After helping your kids get through high school and college (and paying for it), you’re probably anxious for your 20-something to start supporting themselves in a full-time job.
But breaking out into the real world isn’t always easy. Here are 7 tips to help your 20-something get a job.
Tell them to start early
If your child is still in college, suggest looking at jobs posted in the school’s career office and attending job fairs. Brenda Sussna, co-owner of Career Launch, a company that helps people in the job search process, says career centers can coach students on everything from interviewing to cover letters. She says students should start looking for a job by the fall of their senior year.
Sussna says students should get internships after their sophomore and junior years. Even if they’ve already graduated, Sussna says students should consider internships as segues to full-time jobs.
Teach them to sell themselves
“Jobs don’t go to the best people; they go to the people who sell themselves the best,” says Debra Lobin, owner of Launching Millennials of Deerfield. Help your child see what skills he already has—even if those skills were learned at part-time jobs or in extra-curricular activities—and speak about them with confidence.
Help them network
Lobin says 85 percent of all jobs are found through networking. So if you know anyone who works in your child’s field of interest, pass their information along.
Jan McKnight of Wilmette says she helped her oldest son get an internship at NorthShore University HealthSystem and then sent his resume to doctors she knew when he was applying to medical school.
However, don’t go overboard. Giving your kids contacts is fine, but don’t call prospective employers for them, and definitely don’t go to a job interview with them. “Parents can say, ‘Hey, why don’t you call so and so,’ but the students should make the call,” Sussna says.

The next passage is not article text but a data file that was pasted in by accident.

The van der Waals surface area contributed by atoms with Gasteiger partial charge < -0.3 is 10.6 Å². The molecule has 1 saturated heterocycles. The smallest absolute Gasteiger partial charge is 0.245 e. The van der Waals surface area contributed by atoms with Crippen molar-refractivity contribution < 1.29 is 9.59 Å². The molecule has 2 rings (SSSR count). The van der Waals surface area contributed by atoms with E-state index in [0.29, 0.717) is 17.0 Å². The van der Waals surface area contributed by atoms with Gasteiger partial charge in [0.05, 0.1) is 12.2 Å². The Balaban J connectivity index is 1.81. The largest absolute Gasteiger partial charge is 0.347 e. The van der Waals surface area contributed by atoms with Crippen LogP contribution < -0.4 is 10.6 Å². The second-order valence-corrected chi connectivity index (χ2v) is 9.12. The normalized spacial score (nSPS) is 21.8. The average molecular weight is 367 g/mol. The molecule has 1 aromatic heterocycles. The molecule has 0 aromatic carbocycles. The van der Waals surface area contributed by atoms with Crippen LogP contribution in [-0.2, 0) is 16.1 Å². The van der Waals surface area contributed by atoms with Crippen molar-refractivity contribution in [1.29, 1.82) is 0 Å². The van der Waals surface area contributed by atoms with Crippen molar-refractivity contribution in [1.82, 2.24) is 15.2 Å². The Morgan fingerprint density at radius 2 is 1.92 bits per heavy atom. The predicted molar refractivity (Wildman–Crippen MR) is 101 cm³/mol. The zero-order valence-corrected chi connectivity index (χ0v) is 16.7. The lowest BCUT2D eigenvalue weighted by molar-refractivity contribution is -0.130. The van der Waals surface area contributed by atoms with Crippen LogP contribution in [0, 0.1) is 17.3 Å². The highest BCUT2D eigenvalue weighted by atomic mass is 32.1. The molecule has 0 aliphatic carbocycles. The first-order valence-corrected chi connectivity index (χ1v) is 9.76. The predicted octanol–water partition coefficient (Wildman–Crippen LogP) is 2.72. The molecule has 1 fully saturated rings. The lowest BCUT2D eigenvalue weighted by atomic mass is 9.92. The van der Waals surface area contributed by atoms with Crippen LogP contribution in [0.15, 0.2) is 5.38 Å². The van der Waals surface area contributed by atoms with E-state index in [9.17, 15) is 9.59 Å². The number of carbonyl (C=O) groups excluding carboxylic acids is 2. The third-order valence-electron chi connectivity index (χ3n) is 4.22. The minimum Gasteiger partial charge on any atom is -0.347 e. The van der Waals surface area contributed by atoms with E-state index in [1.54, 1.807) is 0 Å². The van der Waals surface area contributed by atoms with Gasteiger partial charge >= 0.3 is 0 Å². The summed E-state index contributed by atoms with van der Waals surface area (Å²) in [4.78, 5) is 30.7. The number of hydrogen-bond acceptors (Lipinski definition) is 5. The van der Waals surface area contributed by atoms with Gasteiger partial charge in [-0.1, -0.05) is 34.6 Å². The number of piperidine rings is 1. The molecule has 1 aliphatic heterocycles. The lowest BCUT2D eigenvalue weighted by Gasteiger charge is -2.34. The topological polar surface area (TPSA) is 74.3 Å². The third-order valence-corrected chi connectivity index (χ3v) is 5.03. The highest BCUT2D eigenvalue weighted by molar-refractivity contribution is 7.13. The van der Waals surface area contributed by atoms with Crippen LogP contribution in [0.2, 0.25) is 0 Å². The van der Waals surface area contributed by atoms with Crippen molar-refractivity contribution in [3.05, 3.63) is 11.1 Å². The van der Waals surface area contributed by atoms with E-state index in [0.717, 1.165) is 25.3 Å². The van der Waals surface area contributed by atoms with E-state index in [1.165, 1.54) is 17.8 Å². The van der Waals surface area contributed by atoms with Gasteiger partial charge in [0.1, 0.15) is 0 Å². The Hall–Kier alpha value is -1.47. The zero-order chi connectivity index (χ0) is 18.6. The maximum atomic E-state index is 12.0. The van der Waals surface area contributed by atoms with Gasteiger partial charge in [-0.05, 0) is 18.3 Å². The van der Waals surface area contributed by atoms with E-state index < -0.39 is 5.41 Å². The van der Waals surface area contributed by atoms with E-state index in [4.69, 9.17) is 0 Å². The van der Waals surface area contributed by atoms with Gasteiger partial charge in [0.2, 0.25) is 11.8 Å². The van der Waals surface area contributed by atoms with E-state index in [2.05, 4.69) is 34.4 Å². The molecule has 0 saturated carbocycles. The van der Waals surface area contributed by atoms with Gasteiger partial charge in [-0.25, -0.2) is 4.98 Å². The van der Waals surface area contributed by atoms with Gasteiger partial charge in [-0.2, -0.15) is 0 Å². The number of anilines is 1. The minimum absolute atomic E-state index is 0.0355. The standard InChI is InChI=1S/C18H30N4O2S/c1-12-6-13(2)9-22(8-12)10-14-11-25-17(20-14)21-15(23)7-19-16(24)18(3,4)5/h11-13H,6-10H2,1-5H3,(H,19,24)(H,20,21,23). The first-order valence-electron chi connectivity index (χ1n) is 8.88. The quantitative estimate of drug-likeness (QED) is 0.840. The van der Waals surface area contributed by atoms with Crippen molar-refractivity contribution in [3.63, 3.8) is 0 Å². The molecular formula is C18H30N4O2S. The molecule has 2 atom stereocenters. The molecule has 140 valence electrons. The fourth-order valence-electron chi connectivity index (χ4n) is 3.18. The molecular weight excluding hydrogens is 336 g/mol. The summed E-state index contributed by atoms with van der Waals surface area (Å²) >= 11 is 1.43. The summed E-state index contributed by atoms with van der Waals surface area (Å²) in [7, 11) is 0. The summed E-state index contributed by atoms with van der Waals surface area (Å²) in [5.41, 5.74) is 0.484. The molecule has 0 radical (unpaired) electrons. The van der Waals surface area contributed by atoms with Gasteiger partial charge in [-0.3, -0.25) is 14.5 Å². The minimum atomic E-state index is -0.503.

When college grads end up back at home, they often feel bad about themselves, says Carol Cann, a licensed clinical social worker with offices in Evanston. Don’t make them feel worse. Cann recommends reassuring kids that it’s okay to come home for a while. “The kids might be feeling like a failure, so that helps normalize it,” she says.
Show some respect
They may be your kids, but remember that they’re also young adults. That means don’t read their emails, don’t open their mail and don’t nag too much: “That would be really off putting and create distance,” Cann says.
Cann says if your child is slacking on the job search and instead is sleeping most of the day and going out at night with friends, you might want to set some limits, such as asking them to start paying rent or get a part-time job.
Susi Shelton of Winnetka, who successfully launched her three children, ages 31, 29 and 23, agrees. “I think giving kids a cutoff time for when you’re not going to support them makes them work harder,” she says.
Is your recent grad depressed?
Not all recent grads are lazy. Many of them might be depressed – especially if they’re far away from friends and feel overwhelmed and unsure about what to do next. If you notice any of these signs, it might be wise to suggest that your recent grad seek professional counseling for depression.
- Sleeping more than usual
- Unusually withdrawn
- Irritable, crabby
- Unusual weight loss or weight gain
- Changes in appetite
- Feelings of hopelessness